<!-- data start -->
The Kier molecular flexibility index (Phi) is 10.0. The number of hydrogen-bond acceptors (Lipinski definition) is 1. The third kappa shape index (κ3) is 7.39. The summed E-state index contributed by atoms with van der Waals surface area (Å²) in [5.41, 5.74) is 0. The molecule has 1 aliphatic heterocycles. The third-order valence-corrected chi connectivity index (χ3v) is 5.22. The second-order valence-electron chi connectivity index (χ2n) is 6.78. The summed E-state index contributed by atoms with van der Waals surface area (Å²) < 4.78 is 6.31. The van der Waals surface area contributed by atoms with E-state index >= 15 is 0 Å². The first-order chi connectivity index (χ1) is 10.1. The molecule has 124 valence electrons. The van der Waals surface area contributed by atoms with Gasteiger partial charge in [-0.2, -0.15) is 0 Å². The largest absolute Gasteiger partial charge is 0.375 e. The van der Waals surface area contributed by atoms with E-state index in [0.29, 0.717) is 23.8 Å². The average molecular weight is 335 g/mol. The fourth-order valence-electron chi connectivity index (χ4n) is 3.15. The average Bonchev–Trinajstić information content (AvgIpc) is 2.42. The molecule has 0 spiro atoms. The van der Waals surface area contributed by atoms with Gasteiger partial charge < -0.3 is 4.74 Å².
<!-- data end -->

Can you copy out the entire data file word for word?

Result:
The Kier molecular flexibility index (Phi) is 10.0. The number of hydrogen-bond acceptors (Lipinski definition) is 1. The third kappa shape index (κ3) is 7.39. The summed E-state index contributed by atoms with van der Waals surface area (Å²) in [5.41, 5.74) is 0. The molecule has 1 aliphatic heterocycles. The third-order valence-corrected chi connectivity index (χ3v) is 5.22. The second-order valence-electron chi connectivity index (χ2n) is 6.78. The summed E-state index contributed by atoms with van der Waals surface area (Å²) < 4.78 is 6.31. The van der Waals surface area contributed by atoms with E-state index >= 15 is 0 Å². The first-order chi connectivity index (χ1) is 10.1. The molecule has 124 valence electrons. The van der Waals surface area contributed by atoms with Gasteiger partial charge in [-0.2, -0.15) is 0 Å². The largest absolute Gasteiger partial charge is 0.375 e. The van der Waals surface area contributed by atoms with E-state index in [0.29, 0.717) is 23.8 Å². The average molecular weight is 335 g/mol. The fourth-order valence-electron chi connectivity index (χ4n) is 3.15. The average Bonchev–Trinajstić information content (AvgIpc) is 2.42. The molecule has 0 spiro atoms. The van der Waals surface area contributed by atoms with Gasteiger partial charge < -0.3 is 4.74 Å².